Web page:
has according to the GDPR. The last tab shows persons that the
user can contact with any questions about data protection. The
entries are structured in the same way as in the previous layout.
The dierence with the presentation from the previous layout is
the policy divisions into three tabs (see Figure 3).
3.3.3 Device-based Prototype. This representation contains two
tabs. In the basic tab, the data protection can be seen, which was
accepted during the registration. This includes the rights that the
user has according to the GDPR, the contact persons, and all points
that are basically stored during registration, as well as the reasons
and duration for the data storage. In the devices tab, all devices
that the user has added so far are listed. This representation relies
on just-in-time notices [
]. Instead of displaying a single
privacy policy when launching the smart home application, privacy
policies are integrated into the function of the smart home app.
By selecting one of the devices, the privacy policy relative to the
corresponding device will be displayed. This is updated when a
device is added to the devices list (see Figure 4).
In order to assess which presentation format of the privacy pol-
icy is the most usable and user-friendly, we conducted an online
within-subjects user study using our three prototype versions. We
chose a within-subjects design format for this study as we explic-
itly wanted the participants to interact with all the three versions,
compare them, and choose the most suitable one in their opinions.
Furthermore, this also required a smaller sample size and minimised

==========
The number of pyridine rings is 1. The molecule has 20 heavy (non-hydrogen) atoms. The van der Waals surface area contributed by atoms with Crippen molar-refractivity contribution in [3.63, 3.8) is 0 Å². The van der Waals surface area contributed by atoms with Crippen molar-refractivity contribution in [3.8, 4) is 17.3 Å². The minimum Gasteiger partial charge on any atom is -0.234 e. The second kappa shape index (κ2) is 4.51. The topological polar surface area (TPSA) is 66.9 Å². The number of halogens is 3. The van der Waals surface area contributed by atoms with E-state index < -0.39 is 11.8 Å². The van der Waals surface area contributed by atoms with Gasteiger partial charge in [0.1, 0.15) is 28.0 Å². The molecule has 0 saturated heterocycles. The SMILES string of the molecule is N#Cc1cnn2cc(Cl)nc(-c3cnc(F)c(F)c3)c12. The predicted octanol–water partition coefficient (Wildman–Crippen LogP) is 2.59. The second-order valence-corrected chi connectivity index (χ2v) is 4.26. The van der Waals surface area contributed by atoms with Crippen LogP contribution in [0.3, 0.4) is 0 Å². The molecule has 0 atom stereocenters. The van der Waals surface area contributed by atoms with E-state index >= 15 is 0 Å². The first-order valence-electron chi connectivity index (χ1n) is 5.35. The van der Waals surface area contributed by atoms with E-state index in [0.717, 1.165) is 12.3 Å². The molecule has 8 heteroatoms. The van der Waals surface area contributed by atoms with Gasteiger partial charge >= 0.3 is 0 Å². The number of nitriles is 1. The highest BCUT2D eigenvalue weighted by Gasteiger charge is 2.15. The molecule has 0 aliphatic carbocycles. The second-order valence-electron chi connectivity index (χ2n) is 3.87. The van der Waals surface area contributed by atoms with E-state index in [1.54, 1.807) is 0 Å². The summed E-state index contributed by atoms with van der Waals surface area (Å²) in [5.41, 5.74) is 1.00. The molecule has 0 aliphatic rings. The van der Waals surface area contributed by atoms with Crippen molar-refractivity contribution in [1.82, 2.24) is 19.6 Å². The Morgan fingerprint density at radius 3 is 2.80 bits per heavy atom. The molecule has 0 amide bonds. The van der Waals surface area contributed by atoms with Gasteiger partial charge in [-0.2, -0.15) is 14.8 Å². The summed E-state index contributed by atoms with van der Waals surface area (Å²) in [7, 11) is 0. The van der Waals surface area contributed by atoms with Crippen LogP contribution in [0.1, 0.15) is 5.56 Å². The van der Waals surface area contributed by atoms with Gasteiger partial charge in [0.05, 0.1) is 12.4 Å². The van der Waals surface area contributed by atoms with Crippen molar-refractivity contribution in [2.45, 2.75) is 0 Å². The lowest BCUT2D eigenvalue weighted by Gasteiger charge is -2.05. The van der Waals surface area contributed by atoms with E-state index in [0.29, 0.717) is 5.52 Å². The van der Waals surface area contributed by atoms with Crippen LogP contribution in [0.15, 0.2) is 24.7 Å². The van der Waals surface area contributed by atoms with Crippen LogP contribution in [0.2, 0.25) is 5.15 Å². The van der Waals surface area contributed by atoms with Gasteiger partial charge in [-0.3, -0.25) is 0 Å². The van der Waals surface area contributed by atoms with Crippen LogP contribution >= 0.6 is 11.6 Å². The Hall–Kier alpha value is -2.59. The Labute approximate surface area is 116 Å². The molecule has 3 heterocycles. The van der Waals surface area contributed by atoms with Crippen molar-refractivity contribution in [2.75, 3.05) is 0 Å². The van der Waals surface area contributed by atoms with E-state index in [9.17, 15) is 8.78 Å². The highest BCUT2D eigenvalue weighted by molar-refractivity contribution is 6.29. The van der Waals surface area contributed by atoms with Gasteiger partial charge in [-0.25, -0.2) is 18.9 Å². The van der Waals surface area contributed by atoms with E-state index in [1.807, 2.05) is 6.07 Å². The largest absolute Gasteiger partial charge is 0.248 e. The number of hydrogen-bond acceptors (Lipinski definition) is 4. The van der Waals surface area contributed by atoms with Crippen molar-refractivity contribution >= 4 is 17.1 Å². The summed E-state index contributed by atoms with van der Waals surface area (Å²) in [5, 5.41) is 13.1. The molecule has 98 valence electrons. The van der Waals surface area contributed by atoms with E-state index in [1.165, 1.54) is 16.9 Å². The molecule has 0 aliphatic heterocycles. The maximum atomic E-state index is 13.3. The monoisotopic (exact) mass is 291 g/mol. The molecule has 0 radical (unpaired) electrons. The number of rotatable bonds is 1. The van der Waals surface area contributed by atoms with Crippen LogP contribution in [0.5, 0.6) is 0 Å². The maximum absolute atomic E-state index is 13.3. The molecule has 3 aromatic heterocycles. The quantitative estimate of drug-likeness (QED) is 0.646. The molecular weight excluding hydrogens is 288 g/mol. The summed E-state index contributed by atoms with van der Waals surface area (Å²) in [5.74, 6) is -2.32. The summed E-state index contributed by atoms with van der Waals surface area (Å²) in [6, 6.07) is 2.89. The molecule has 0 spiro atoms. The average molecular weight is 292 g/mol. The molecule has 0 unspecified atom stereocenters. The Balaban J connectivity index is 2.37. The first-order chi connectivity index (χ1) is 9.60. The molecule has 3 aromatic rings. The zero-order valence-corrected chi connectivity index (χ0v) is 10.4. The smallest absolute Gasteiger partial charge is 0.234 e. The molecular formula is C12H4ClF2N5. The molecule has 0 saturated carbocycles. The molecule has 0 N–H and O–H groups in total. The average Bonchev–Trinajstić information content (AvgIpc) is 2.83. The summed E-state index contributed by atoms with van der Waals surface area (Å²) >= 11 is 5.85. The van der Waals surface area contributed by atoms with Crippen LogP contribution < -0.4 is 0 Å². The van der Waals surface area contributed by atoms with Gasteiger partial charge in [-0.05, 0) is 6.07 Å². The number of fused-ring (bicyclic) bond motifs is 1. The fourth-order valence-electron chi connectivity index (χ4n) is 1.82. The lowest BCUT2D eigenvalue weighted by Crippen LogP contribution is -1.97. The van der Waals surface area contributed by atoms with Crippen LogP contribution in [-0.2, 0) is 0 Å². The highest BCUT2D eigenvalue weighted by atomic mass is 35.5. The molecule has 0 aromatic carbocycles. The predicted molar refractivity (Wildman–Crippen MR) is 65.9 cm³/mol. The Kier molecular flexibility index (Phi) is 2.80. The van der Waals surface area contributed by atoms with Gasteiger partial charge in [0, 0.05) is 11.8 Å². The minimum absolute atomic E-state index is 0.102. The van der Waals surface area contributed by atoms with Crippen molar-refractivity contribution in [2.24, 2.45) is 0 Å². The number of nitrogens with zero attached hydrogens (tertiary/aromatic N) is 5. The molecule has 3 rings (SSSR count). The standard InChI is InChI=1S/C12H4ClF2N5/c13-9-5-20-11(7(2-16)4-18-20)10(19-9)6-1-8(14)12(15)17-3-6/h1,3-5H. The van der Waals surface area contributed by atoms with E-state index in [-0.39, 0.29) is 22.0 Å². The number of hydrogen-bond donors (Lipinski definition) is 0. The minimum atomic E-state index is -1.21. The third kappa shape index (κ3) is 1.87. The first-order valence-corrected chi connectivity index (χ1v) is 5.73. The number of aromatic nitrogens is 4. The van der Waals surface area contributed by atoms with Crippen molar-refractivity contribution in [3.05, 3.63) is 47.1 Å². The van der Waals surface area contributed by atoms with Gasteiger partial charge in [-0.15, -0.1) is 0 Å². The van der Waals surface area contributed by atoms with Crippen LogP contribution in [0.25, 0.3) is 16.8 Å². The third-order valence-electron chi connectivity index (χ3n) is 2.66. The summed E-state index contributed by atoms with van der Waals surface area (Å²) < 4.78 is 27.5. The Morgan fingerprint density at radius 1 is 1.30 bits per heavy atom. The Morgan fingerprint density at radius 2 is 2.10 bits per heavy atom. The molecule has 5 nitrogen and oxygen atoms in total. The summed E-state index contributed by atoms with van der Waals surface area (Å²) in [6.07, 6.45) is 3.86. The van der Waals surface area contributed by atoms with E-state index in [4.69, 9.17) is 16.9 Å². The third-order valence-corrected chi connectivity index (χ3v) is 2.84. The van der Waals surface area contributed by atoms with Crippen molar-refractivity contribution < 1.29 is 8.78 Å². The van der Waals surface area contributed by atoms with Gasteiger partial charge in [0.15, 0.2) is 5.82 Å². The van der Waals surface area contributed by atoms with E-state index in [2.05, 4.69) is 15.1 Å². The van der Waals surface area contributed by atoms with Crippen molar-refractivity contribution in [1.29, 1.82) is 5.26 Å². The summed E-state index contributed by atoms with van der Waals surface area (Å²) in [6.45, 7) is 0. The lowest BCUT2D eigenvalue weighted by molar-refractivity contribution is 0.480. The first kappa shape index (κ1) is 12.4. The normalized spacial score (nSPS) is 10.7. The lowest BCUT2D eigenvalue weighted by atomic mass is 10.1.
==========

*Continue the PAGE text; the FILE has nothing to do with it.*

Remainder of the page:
Figure 4: The privacy policy section of the app: the Device-
based prototype
random noise. For this experiment, participants had to virtually
set up several smart home devices inside the app and answer a
set of questions regarding the respective devices’ data protection
using the privacy policy implemented in the app in the respective
format. Participants did not need to install the application on their
own smartphones. Instead, they had to control the app remotely
using the study conductor’s emulator. This was accessible to the
participant via Zoom’s
remote control feature. Users were given a
link to the survey in order to answer the study questions on their
personal devices.
4.1 Procedure
The study was conducted with 30 participants, where we anony-
mously collected their responses. After they gave informed consent,
participants answered a set of questions regarding their demograph-
ics. Following that, a welcome text was shown, and the participants
were given an introduction to the app, where they learned about
the functionalities of the app and how to interact with it. Users
would receive specic information regarding their registration in
the app, which was provided beforehand by the experimenter in
an attempt to keep anonymity. Afterwards, they had to use the
app to set up three new devices and answer a set of ve questions
regarding the data protection of the installed devices. To be able
to answer the questions, the participants had to search for them in
the privacy policy of the app. Once they answered these questions,
participants had to ll in the post-exposure questionnaires. This
process was repeated three times for each participant. Every time,